Date posted: 4.08.2021
How do you title a blog about Men’s Urinals to grab someone’s attention? Most businesses will have them, maintain them and if truth be told, not really understand how they work or the true cost of them. In basic form, a Urinal is a solution for collecting urine and taking it out of a building out to sewage. Not a pleasant thought, however a necessary process that will be completed billions of times a day around the world. In reality, it is not always simple, efficient or well managed. What we want to do is talk about the variations to that process, and the pros and cons that come with the different solutions on the market today.
Let’s start from the top, literally…
If you have ever frequented a male washroom and looked up, you will have seen a large trough like container that is the source of water to flush the urinals - this is the cistern. One cistern may look after 1, 2 or even 3 urinals. These are sometimes hidden behind a false wall, so will be what we call an exposed or concealed cistern.
Exposed Cistern Urinal
An exposed urinal is when the cistern is visible to the user (usually placed above head height on the same wall as the urinal). This means that the pipework connecting the cistern to the urinal is also visible.
- Easier to work on if any problems arise with the relevant pipework or cistern
- Leaks and issues are immediately visible
- May not appear as aesthetic to some businesses wanting a more premium look
- Open to vandalism or tampering of fittings
Concealed Cistern Urinal
A concealed cistern means that the cistern and the relevant pipework is hidden behind wall panels.
- Gives a sleeker appearance without the ‘messiness’ of the exposed pipework
- Less likely to be damaged or vandalised
- More difficult to carry out repairs when needed
- Can’t always see leaks or issues immediately
Direct Water Feed
This option doesn’t require a cistern to be in place, so rather than have a cistern fill and flush water, some installations will have a direct feed of water from the mains. This solution requires a clever water management system to control the flushes, otherwise, you would essentially be running a tap straight through the urinals.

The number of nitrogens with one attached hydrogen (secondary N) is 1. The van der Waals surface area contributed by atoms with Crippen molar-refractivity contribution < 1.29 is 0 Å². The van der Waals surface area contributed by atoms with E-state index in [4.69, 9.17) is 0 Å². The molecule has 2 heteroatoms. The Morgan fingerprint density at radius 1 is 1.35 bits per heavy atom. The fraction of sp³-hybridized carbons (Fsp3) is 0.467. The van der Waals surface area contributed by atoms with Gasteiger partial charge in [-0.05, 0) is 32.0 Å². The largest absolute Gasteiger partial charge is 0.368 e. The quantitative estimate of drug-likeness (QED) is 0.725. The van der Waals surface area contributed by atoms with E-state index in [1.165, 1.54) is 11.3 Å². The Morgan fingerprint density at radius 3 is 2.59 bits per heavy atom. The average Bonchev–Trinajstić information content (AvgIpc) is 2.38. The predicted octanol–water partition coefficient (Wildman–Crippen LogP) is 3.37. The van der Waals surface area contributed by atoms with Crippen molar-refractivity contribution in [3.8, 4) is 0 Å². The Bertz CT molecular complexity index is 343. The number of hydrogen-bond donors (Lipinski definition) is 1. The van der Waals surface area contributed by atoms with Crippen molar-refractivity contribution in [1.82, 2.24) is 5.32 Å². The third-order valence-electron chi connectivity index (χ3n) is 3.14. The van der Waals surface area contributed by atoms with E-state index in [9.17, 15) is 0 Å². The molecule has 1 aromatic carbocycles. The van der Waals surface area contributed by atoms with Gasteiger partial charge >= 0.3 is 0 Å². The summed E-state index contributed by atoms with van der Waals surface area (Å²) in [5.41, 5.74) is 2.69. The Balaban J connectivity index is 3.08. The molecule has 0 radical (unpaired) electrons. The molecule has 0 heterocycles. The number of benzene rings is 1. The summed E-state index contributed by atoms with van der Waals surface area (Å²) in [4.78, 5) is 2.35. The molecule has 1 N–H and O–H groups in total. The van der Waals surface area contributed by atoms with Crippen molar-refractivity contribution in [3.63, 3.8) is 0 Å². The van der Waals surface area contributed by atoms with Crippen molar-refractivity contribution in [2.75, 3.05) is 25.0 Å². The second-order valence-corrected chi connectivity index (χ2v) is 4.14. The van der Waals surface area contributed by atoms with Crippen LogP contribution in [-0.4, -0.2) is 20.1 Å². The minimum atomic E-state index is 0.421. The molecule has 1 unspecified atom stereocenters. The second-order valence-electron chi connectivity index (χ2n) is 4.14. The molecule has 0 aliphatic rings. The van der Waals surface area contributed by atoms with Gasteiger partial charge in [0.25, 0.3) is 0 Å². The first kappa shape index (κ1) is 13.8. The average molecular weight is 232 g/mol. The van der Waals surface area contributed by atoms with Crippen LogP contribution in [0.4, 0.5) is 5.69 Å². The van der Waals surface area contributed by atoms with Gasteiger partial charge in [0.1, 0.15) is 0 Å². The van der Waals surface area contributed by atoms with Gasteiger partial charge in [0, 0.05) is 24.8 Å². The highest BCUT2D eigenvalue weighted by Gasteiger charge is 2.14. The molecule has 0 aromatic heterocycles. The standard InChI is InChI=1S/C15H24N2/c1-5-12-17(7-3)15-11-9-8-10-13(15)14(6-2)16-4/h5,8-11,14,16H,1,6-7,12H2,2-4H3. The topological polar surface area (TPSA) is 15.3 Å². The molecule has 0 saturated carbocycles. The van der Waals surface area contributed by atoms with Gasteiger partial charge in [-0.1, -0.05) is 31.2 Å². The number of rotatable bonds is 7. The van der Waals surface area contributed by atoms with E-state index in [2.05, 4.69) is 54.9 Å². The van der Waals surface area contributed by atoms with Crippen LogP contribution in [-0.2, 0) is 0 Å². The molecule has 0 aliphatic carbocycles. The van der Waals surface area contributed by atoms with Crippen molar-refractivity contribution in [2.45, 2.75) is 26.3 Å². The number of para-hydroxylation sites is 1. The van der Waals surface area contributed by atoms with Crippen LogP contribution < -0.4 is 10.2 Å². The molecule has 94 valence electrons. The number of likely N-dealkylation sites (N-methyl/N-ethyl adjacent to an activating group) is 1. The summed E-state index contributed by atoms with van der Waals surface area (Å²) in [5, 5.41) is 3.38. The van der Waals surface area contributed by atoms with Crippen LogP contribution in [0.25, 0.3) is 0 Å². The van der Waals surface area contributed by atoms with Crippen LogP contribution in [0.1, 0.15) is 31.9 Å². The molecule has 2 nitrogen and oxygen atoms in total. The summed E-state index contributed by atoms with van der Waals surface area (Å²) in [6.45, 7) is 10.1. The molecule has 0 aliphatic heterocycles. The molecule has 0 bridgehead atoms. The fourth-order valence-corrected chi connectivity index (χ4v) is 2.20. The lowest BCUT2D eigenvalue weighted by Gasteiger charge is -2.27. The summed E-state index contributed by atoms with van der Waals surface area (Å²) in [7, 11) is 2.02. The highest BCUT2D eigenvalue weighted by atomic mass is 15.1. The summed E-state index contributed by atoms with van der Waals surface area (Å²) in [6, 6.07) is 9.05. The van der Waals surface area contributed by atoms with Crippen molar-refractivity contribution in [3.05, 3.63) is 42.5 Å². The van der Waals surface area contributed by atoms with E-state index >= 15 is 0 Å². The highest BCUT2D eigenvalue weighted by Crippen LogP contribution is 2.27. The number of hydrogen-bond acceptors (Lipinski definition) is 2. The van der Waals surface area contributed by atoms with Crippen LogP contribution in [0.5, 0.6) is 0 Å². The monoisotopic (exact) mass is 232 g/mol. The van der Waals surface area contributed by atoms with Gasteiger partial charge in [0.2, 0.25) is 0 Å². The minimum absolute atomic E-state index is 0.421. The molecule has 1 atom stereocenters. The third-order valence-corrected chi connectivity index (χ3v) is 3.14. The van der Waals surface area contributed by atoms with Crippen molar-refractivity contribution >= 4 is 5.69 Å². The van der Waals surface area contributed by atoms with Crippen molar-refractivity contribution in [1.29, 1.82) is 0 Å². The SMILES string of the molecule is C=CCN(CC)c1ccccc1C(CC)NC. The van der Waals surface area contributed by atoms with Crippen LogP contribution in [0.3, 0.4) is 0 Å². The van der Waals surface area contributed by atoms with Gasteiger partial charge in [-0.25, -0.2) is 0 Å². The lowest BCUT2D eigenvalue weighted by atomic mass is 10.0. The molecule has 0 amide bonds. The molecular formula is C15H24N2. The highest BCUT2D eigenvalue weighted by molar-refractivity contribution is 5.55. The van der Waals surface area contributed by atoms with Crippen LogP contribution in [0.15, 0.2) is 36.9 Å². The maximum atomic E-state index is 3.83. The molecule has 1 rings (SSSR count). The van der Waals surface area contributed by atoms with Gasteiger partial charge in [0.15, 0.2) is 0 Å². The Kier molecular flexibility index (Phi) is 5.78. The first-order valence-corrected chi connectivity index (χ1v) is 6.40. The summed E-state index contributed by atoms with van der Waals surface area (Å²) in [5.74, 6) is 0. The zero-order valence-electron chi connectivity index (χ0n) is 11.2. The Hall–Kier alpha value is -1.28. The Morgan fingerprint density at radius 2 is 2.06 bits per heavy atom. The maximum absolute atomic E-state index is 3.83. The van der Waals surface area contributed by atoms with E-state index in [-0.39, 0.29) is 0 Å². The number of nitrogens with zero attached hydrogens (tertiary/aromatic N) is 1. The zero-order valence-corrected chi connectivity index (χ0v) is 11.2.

A bottle trap is the most widely used trap for urinals as they are the easiest to clear when blocked. They are not recommended to be used in conjunction with a waterless system though as urine will store in the bottom portion of the trap and cause smells and create blockages.
The other main method of controlling the urinal waste is by using S and P traps. As these are free flowing, the water stored in there after flushing will mostly be clean. However, due to the smaller diameter than a bottle trap there is more chance of an S and P trap getting blocked when an incorrect flush frequency is used - while also being more difficult to clear.
Flushing and Water Management
On average, over 85% of wasted water in a building can be attributed to the men’s urinals - that is a shocking statistic.
An average cistern holds around 9 litres, and with most flushing up to 96 times per day, the daily water usage can be upwards of 850 litres! That water comes at a cost, both monetary and environmentally. We need to be mindful of the two, as its regulation is now governed by law – with a water management solution required to be in place in all washrooms.
This expansive amount of water will often clock up some unexpected and unmonitored costs, therefore a few measures can be put in place to reduce the water consumption.
One of these options is to use a PIR Sensor. This works on a basis of only being activated once someone has been in the washrooms and triggered the sensor, ultimately, they may not have even used the urinal.
Once the sensor has been triggered, that starts a process where the valve will open to the cistern to let water in for the pre-set fill time. Once the cistern is then full, it will automatically flush and the sensor will then start to look for another trigger as the cycle is continued.
The cistern can also be set to flush if it hasn’t been triggered for a set period of time, for example, every few hours. This will keep the bowl hygienically clean and wash away any urine or small debris from the bowl.
Water Manager (Flush Controller)
Another method of managing water use is via a flush control system.
Without a flush control system, a cistern will continuously fill and flush unnecessarily wasting water, energy and money. When a flush control system is fitted, the regularity of flushes can be set to specific cycles throughout the day. In partnership with a good urinal sleeve, the daily flushes can be reduced from up to 96 per day, to as low as 4.
A system like this is often viewed as the best way to regulate water use to maintain a hygienic washroom environment, while also being able to vastly reduce your water usage. Standard controllers are set to a specific cycle per 24 hours, however the Uretech Water Manager from HSG is the only controller on the market to feature a real time clock – which allows you to mirror flushes to business hours, down to the exact day and hour of when you choose.
Our Queens Award winning Ureco allows our Uretech Water Management system to be set to just 4 flushes per day. When paired together the live bio enzyme in the Ureco is able to break down the uric salts and limescale, stopping them from hardening in the pipework. Each flush then washes that soft residue away and the cycle starts again. This allows us to vastly reduce water usage, whilst maintaining clear and free flowing pipework – and with the patented odour lock we can eliminate urinal smells from the washroom. You can learn more about how this works here, or by watching the video below.
Want to learn more?
Get in touch with our team at email@example.com or on 0800 032 7760 for some urinal based technical help and assistance.
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